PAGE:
FORT LAUDERDALE, Fla. -- The big test for a pitcher coming back from an operation isn't necessarily the first time he pitches in a game. It's the first time he throws after he pitches, for that's when he finds out if his arm has bounced back.
Arthur Rhodes and Alan Mills threw yesterday for the first time since pitching in an intrasquad game Wednesday, and they were outstanding, their fastballs displaying that little extra zip. In fact, pitching coach Pat Dobson thought Rhodes had his best day of the spring yesterday, and he expects both pitchers will be given the OK to throw breaking pitches within a week.
Manager Davey Johnson said: "Mills has pretty much caught up with everybody. Arthur looks like everybody else when they came into camp a couple of weeks ago."
Rhodes will pitch in a B squad exhibition next week, and Mills will throw in a regular exhibition in the next few days.
"I couldn't be more pleased with how they've come along," Johnson said.
In the fold
The final two Orioles without 1996 contracts signed yesterday. Shortstop Manny Alexander agreed to a deal worth $190,000 for this season, and outfielder Jeffrey Hammonds will receive a base salary of $285,000, with incentives of $15,000 for 250 plate appearances, another $15,000 for 350 plate appearances and another $15,000 for 450 plate appearances.
Assistant general manager Kevin Malone, who has been handling most of the contracts for players not yet eligible for arbitration, thought earlier in the week that the Orioles might not agree to terms with Hammonds and would unilaterally renew his contract.
But Malone and Hammonds' agent, Jeff Moorad, made progress Wednesday night and Thursday. "Jeffrey [Hammonds] was good about it," Malone said.
The Orioles also made some slight improvements in some of their other contracts, a concession to players with a little more seniority than others. Pitcher Mark Lee was bumped from $190,000 to $195,000, outfielder Sherman Obando from $160,000 $165,000, and pitcher Armando Benitez from $150,000 to $155,000.
Interest in Tarasco
Malone confirmed the Orioles have asked the Montreal Expos about Tony Tarasco, who could fill the team's need for a left-handed hitting outfielder.
Tarasco, 25, came up through the Atlanta farm system, breaking into the majors in 1993. He hit .273 in 87 games in 1994, and JTC Malone, then GM of the Expos, traded for him last spring. Tarasco batted .249 with 24 stolen bases, 14 homers and 40 RBIs. He can play right or left field.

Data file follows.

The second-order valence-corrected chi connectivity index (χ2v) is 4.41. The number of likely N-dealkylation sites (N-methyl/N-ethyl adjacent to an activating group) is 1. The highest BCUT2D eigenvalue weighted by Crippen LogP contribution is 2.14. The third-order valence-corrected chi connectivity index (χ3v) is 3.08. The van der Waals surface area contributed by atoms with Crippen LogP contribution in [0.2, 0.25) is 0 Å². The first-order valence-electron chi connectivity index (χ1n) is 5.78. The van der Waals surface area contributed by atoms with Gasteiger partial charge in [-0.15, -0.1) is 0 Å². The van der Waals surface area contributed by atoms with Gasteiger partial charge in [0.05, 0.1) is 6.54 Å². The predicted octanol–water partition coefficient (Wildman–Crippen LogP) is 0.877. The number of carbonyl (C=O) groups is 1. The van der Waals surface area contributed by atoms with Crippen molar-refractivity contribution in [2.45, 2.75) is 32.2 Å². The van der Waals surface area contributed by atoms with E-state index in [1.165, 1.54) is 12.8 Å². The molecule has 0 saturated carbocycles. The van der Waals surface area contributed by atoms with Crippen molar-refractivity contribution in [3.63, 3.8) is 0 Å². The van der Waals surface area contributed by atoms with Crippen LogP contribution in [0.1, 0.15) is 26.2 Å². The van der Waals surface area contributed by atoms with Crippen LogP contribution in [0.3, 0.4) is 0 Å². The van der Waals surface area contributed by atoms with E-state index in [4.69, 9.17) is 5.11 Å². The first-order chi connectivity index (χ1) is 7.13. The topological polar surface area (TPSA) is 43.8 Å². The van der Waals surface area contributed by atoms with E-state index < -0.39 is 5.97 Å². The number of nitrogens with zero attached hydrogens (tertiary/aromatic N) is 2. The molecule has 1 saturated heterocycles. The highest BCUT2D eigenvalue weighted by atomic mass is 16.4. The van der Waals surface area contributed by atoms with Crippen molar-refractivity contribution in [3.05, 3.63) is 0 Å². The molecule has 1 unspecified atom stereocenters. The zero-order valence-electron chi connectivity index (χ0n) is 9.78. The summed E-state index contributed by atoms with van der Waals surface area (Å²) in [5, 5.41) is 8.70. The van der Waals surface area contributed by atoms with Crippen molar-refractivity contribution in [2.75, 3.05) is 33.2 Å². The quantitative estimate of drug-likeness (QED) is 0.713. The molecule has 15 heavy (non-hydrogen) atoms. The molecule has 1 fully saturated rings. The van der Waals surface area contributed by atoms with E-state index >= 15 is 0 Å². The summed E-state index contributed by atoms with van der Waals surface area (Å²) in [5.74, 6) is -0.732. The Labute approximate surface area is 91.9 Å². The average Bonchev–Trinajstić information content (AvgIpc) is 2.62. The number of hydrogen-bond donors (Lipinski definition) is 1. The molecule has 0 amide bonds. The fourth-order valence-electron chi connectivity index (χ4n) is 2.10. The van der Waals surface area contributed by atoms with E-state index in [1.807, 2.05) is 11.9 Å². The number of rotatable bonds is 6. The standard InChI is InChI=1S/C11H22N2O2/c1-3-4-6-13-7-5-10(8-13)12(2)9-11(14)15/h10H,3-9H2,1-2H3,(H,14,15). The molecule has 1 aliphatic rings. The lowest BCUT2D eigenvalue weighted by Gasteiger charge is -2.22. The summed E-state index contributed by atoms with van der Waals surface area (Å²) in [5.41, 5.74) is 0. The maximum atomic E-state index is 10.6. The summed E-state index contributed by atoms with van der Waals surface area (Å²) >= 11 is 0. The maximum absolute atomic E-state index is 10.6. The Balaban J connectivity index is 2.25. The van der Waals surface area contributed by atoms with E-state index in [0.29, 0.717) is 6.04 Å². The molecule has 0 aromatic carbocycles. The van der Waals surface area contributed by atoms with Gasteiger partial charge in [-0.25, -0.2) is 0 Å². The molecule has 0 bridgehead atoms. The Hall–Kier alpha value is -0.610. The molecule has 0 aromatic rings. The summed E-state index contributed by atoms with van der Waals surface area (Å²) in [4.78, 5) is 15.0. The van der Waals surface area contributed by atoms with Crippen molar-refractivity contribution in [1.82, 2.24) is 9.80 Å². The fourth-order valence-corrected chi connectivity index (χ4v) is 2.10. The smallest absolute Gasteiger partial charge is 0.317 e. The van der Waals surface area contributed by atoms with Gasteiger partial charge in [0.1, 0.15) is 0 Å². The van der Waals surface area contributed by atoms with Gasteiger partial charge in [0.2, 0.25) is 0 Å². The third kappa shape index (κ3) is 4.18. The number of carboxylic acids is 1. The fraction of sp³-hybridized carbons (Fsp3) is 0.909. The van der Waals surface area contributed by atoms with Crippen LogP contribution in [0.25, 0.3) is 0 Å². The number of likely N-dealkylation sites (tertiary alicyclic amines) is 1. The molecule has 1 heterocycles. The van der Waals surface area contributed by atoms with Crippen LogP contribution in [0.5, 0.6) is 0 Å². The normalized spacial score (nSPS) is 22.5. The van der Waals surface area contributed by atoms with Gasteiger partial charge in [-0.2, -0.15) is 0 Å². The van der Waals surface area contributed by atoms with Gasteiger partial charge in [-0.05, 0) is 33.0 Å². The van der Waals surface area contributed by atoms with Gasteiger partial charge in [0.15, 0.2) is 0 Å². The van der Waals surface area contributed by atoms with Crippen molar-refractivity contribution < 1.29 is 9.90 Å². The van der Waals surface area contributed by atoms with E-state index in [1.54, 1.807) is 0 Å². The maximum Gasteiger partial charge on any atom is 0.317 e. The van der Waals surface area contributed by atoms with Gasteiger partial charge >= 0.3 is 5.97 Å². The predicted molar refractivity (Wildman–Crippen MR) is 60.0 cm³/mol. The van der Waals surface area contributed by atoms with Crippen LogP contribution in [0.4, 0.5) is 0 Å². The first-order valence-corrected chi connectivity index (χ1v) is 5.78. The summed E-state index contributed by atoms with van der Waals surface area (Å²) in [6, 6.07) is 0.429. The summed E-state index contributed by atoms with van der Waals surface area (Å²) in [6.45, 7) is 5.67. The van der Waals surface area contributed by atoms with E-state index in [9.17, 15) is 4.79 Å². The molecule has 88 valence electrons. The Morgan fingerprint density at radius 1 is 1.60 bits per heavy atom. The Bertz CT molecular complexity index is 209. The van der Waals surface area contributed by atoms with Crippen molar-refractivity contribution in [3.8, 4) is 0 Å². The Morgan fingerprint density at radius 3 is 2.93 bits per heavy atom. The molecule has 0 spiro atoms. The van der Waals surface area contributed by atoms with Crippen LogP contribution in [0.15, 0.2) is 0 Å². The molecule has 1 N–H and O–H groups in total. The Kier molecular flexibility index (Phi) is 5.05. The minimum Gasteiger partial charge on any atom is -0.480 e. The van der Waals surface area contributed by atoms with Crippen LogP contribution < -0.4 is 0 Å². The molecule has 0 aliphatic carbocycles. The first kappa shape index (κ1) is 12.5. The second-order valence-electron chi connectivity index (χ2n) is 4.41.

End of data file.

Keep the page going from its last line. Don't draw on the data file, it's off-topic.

The Orioles also are tracking Montreal first baseman/outfielder Henry Rodriguez, but Tarasco likely would be a better fit because he's a much better outfielder.
Pitching coach Pat Dobson loved what he saw from Benitez in the intrasquad game Thursday -- a generally crisp 11-pitch inning. What Dobson liked, in particular, was that on the two occasions Benitez's delivery fell out of sync, he made adjustments and recovered on the following pitch.
"I'll tell you something: He's a quick learner," Dobson said. "You tell him to do something, and he'll do it right away."
Around the horn
Chris Hoiles didn't catch in either intrasquad game and won't play today. His first game action is tomorrow, and in preparation, he practiced throws to second base, cutting loose on about 15. Johnson has restricted his workouts to keep Hoiles' arm, bothered by heavy workouts last season, rested for the regular season. . . . Outfielder Greg Blosser sat out some of yesterday's workout with back trouble, and Kimera Bartee is bothered by a sore shoulder. It's becoming more and more apparent the Orioles will have a difficult time keeping Bartee, a Rule 5 draftee. Assuming they decide they can't keep him on the major-league roster, they'll have to offer him back to Minnesota for half of the price they paid for him, $25,000, and the Twins probably would take him back. . . . The Clark College women's basketball team, the Vancouver, Wash., club coached by Orioles reliever Randy Myers, was knocked out of the playoffs. He never did ask Johnson if he could leave to coach the playoffs, as he had suggested he would. "Don't give him any ideas," Johnson lectured reporters.